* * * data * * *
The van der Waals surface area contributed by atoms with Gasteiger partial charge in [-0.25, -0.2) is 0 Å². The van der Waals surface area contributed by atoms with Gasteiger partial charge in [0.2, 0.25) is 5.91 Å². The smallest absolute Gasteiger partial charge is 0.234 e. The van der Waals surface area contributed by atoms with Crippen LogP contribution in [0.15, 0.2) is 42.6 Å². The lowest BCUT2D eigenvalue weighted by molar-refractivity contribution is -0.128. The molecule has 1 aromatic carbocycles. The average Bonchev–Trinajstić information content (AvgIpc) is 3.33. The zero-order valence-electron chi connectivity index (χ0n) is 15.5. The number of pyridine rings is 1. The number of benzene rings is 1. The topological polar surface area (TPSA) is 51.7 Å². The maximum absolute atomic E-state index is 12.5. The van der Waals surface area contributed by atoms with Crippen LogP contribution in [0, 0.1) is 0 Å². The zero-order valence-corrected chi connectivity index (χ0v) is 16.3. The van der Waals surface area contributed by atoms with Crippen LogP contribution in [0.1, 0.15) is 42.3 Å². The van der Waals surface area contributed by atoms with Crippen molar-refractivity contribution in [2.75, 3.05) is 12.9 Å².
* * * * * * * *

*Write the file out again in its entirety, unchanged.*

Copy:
The van der Waals surface area contributed by atoms with Gasteiger partial charge in [-0.25, -0.2) is 0 Å². The van der Waals surface area contributed by atoms with Gasteiger partial charge in [0.2, 0.25) is 5.91 Å². The smallest absolute Gasteiger partial charge is 0.234 e. The van der Waals surface area contributed by atoms with Crippen LogP contribution in [0.15, 0.2) is 42.6 Å². The lowest BCUT2D eigenvalue weighted by molar-refractivity contribution is -0.128. The molecule has 1 aromatic carbocycles. The average Bonchev–Trinajstić information content (AvgIpc) is 3.33. The zero-order valence-electron chi connectivity index (χ0n) is 15.5. The number of pyridine rings is 1. The number of benzene rings is 1. The topological polar surface area (TPSA) is 51.7 Å². The maximum absolute atomic E-state index is 12.5. The van der Waals surface area contributed by atoms with Crippen LogP contribution in [0, 0.1) is 0 Å². The zero-order valence-corrected chi connectivity index (χ0v) is 16.3. The van der Waals surface area contributed by atoms with Crippen LogP contribution in [0.1, 0.15) is 42.3 Å². The van der Waals surface area contributed by atoms with Crippen molar-refractivity contribution in [2.75, 3.05) is 12.9 Å².